Turkmenbashi, the next Cabo

An isolated, inaccessible, and well, just plain strange country on the Central Asian steppe, Turkmenistan is now looking to shed its unpleasant image and open its doors to tourists. President Gurbanguly Berdymukhammedov—let’s call him “Berdy” for short—recently announced that his country will spend $1 billion on a new resort in the town of Turkmenbashi, a ...

600393_070724_berdy_05.jpg
600393_070724_berdy_05.jpg

An isolated, inaccessible, and well, just plain strange country on the Central Asian steppe, Turkmenistan is now looking to shed its unpleasant image and open its doors to tourists.

President Gurbanguly Berdymukhammedov—let's call him "Berdy" for short—recently announced that his country will spend $1 billion on a new resort in the town of Turkmenbashi, a historic port on the Caspian Sea renamed in 1993 for the recently deceased, delusional dictator Saparmurat Niyazov, who styled himself the "Father of all Turkmen".

The plans for the resort include 60 hotels, restaurants, a 3,000-seat stadium, sports facilities, shopping centers, and what the BBC describes as "glimmering spaceship-like skyscrapers." And for those on the lookout for interesting investment opportunities, Berdy is putting out the welcome mat for foreign investors as well, making it the country's first free economic zone.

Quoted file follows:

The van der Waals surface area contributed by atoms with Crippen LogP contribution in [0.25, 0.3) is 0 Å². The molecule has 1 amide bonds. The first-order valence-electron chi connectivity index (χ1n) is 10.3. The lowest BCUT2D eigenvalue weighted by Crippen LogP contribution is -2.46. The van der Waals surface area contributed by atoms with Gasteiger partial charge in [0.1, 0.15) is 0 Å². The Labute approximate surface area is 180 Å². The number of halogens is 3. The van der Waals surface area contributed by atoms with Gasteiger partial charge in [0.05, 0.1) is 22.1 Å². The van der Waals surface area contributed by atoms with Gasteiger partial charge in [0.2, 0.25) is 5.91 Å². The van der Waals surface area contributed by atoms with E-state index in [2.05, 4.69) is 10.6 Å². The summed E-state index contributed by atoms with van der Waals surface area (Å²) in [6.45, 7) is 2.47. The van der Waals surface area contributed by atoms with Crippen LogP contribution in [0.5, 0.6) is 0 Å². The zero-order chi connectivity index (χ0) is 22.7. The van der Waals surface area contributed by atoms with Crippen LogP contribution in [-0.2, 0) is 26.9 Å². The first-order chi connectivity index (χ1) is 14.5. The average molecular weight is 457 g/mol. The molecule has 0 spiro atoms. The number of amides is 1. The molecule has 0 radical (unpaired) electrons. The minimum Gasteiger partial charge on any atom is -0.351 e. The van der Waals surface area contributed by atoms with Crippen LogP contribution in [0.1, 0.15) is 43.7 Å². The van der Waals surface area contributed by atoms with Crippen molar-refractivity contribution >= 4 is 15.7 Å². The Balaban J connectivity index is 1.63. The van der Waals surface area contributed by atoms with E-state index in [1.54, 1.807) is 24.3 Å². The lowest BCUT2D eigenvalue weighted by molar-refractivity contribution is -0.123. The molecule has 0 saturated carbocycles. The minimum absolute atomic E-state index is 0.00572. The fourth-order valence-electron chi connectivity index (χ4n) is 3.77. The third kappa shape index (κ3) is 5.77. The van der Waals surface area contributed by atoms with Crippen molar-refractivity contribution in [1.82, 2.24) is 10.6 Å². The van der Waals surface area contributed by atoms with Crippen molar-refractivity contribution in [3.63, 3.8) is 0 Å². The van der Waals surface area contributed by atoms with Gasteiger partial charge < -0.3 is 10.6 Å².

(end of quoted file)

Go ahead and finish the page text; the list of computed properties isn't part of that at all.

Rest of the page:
An isolated, inaccessible, and well, just plain strange country on the Central Asian steppe, Turkmenistan is now looking to shed its unpleasant image and open its doors to tourists.

President Gurbanguly Berdymukhammedov—let’s call him “Berdy” for short—recently announced that his country will spend $1 billion on a new resort in the town of Turkmenbashi, a historic port on the Caspian Sea renamed in 1993 for the recently deceased, delusional dictator Saparmurat Niyazov, who styled himself the “Father of all Turkmen”.

The plans for the resort include 60 hotels, restaurants, a 3,000-seat stadium, sports facilities, shopping centers, and what the BBC describes as “glimmering spaceship-like skyscrapers.” And for those on the lookout for interesting investment opportunities, Berdy is putting out the welcome mat for foreign investors as well, making it the country’s first free economic zone.

Every new tourism campaign requires an enticing slogan, and Turkmenistan’s is no different. So far, “A new era, a new Turkmenistan” has tickled Berdy’s fancy. But here are a couple more for Turkmenistan’s new ruler to consider:

  • “Turkmenistan: home to more giant golden statues than anywhere else on Earth.”
  • “Come to Turkmenistan and we might rename a month after you.”
  • “Visit sunny Turkmenistan, where one book is all you need.”
  • “Sick of libraries and hospitals? We don’t have those.”

Surely, it’s only a matter of time before MTV Spring Break shows up.

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